I've always wanted to go scuba diving. As a kid I was engrossed by the Jaques Cousteau specials, and I wanted to be there to discover it myself. Still, it took me a long time to get into it. I first got my PADI Open Water certification in 1988 or so, but then I didn't dive for the next 10 years. Mainly this was because I didn't have any friends who were into diving, and I wasn't sufficiently motivated to do it on my own.
In September 1998 my boyfriend (now husband) Simon and I were spending some time in Austrialia, and I proposed that we should take diving courses, where he'd get certified while I relearned everything. So we did, with Kelly Dive in Airlie Beach. Simon got his Open Water certification, and I got my Advanced Open Water. Then we spent a few days on a liveaboard on the Whitsunday Islands where we got to see lots of cool organisms.
Here are brief descriptions of the diving we (or I) have done since getting qualified.
Red Sea, March 2000. Since we hadn't been diving in awhile we took a Scuba tune-up course with the local dive shop to make sure we'd be familiar with the equipment, tables, etc. So then we spent a few days diving in with Emperor Divers in Sharm El Sheikh, Egypt. Simon had problems with his ears on the second day, so I did the third day on my own. I found that my main interest was in "fishspotting": learning the names and facts about the underwater organisms that I encountered. I bought Helmut Debelius's Red Sea Reef Guide to help me with this task.
Gozo, July 2001. This was during our honeymoon. We went with St Andrews Diver's Cove in Xlendi, Gozo. This time Simon again had trouble with his ears (on the second dive) so he explored Gozo on foot and by bus while I spent some time underwater.
Monterey Bay, California, February 2002. Simon went to a conference in California, so I rented a car and drove south for some diving with the Monterey Bay Dive Center. Since there were no groups going, I got a guide for two dives. Monterey Bay is quite cold in February, and I wore a super-thick wetsuit, a hood, and neoprene gloves. I found that my booties weren't quite up to the task of keeping my feet warm: by the end of the second dive I could hardly feel my feet. Still, it was worth it: saw several nudibranchs and barber slugs, lots of anemones and starfish, and different kinds of sea cucumber. The highlight was the Metridium field, a big area with loads of large, ghostly white anemones. Diving in California is definitely a matter of invertebrate spotting rather than fish spotting.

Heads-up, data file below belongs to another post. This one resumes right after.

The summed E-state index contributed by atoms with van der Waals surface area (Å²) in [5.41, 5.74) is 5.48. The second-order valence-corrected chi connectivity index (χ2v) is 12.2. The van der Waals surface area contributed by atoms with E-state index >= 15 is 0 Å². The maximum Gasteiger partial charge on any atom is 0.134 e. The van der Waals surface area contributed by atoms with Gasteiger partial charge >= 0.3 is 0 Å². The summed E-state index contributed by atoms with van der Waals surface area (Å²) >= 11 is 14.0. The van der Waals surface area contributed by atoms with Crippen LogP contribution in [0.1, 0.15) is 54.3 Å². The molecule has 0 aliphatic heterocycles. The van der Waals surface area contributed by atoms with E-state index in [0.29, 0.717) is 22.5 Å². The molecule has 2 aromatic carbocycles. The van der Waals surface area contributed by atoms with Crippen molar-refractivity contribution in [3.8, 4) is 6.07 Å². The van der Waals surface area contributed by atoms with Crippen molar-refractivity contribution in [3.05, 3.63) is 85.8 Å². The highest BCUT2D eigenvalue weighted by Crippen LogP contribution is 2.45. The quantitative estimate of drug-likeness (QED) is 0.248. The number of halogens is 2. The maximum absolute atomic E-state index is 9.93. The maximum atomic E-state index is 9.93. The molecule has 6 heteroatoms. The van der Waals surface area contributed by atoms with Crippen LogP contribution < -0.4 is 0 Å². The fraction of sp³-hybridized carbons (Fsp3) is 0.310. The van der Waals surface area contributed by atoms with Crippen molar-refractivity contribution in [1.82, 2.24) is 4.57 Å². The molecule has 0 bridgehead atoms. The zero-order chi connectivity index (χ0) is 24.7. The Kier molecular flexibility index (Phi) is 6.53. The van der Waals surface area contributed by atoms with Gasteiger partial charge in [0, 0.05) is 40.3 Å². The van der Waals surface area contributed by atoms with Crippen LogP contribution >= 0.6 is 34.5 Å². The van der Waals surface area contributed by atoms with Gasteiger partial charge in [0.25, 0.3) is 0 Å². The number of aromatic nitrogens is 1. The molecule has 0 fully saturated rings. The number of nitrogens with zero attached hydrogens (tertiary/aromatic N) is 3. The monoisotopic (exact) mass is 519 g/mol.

Tenerife, Canary Islands, April 2004. Water temperature: 18 degrees C. Max depth for the trip was around 25 meters. I had a break from scuba diving because of being pregnant with my daughter (Ellen), and then feeling that she was too young to be away from me for long periods of time. But finally she was more than a year old and I felt I could leave her for much of the day and have Simon look after her while I went under the waves. So whilst on holiday in Tenerife I got in a few dives with Atliantic Divers. I was a bit disappointed: although there was a good selection of fish, there wasn't much attached to the rocks: very little in the way of coral, anemones, sponges, you name it. Just lots and lots of very nasty looking sea urchins with long black spines. Still I enjoyed being underwater again, and I got to try out the dive computer that Simon had gotten me for Christmas. Now after diving with one, I wouldn't want to be without!